LOS ANGELES (CBS) — Bill Gates says it’s “not that hard”. Egyptian officials simply gave an order and it happened instantaneously. And the Obama administration says it’s critical to national security.
So could the U.S. ever go the way of Egypt and shut down the Internet? Is such an order even technically feasible?
Jim Cowie, Chief Technology Officer for Renesys, an worldwide internet tracker, tells KFWB’s Maggie McKay while it may be possible, it’s not very likely for a number of reasons.
“Could you break the internet? Yeah. Can you shut it down? No. Shutting down the entire Internet would be pretty much impossible at this point,” said Cowie.
Experts say in the case of Egypt, government officials most likely gave the order to the biggest internet service providers in the nation as mounting anti-government protests threatened to undermine the stability of President Hosni Mubarak.
By rerouting web traffic to what is basically a dead end, Egypt opted for measures that have been implemented only two other times: once in Nepal after the king seized power in 2005, and once in Myanmar during nationwide protests in 2007.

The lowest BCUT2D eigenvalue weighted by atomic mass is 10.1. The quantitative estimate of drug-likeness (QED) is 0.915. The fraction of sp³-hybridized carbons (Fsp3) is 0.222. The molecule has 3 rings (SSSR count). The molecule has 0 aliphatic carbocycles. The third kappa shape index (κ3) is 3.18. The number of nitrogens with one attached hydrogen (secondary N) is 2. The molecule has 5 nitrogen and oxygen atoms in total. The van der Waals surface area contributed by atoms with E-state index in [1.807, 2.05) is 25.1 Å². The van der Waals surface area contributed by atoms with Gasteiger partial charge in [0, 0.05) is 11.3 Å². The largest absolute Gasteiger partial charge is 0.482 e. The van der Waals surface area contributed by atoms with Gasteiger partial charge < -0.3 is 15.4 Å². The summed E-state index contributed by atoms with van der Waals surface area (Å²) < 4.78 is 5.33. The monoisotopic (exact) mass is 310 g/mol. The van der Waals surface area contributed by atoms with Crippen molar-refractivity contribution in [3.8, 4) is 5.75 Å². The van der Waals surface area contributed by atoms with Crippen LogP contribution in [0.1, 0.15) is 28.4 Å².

If the U.S. wanted to do something similar, it would not only have to contend with ordering the nation’s top Internet service providers (ISPs) to effectively shut down their businesses — a disastrous public relations move — but current U.S. law would prevent such an authoritarian shutdown from ever being implemented.
However, CNET recently reported that three U.S. senators have thrown their support behind legislation that would grant the White House emergency powers over the internet in the event of a cyber-attack or other disasters.
A controversial bill first introduced in summer of 2010 by Sens. Joseph Lieberman (I-Conn.) and Susan Collins (R-Maine) that would give the U.S. authority to commandeer privately-owned computer systems and prohibiting any review by the court system is set to return this year.
Internet companies should not be alarmed by the legislation, a Senate aide said last week.
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